You should start with something that will get the reader interested and engaged. Therefore, the first sentence is really important. Some students even write the whole statement first and then think of a good opening. You can write several of them and ask others for feedback, on which one was more attention-grabbing.

You should open with a strong, eye-catching sentence. This is your chance to show the admissions committee that you’re not just another applicant with a standard-issue personal statement. Ask yourself: What would make my life stand out? What would be so special about me as an individual that it would compel someone else to read on?

“It’s much better to engage us with something interesting, relevant, specific and current in your opening line… Start with what’s inspiring you now, not what inspired you when you were six.” – says the admissions tutor.

Starting with Quotes – Yes or No?

There is no definite answer, but it’s better not to! If you still want to, you should make sure it’s relevant and don’t use cliche openings. Ensure that it almost perfectly matches your essay. The general rule – a quote should be something that is not easily found on a “motivational” Facebook page! It should be original and not overused.

Don’t make the opening sentence too long. It is one of the most important parts, but it should not be filled with everything you want to show the admissions officer.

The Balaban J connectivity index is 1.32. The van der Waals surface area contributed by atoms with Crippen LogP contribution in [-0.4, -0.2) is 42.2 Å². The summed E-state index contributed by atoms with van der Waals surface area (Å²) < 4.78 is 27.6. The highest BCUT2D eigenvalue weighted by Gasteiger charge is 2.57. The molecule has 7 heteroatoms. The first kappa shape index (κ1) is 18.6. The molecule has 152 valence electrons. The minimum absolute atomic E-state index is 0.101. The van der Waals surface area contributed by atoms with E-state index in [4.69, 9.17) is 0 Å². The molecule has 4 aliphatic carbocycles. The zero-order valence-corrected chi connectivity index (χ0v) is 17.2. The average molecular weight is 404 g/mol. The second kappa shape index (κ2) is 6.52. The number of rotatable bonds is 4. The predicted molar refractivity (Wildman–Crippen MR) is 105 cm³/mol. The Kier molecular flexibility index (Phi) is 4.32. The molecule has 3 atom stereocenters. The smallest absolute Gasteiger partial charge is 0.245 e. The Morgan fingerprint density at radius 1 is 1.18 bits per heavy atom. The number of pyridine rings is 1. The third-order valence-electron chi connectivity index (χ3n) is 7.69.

How to Write a Perfect Personal Statement

How to Write a Perfect Personal Statement - Students Helping Each Other
How to Write a Perfect Personal Statement – Students Helping Each Other

✅ Give your personal statement a personal touch. It should show what kind of person you are. Pick one style and stick with it. It’s better to talk in the first person to make it more human-like.

✅ Include your most important and relevant achievements, and try not to forget any of them. Make sure that whatever achievements are mentioned in your personal statement are real ones – don’t exaggerate them by making them sound bigger than they actually were! This will not only make your statement less effective, but it can also cause problems with the admissions committee later on. Make sure that they are real and relevant – don’t just list them out because you think they’re impressive.

✅ Use a conversational tone when writing about yourself, so that it feels like you’re talking with someone who knows you well and can relate to what you’re saying. This will help readers feel more connected with your story, which will make them more likely to want to read on.

✅ If you feel like it could make the essay better, use headlines and bullet points to make it more readable and interesting.

✅ Pay attention to the grammar. Use Grammarly whilst writing, double and triple check and ask others to read it too. Even one mistake can undermine all of your efforts.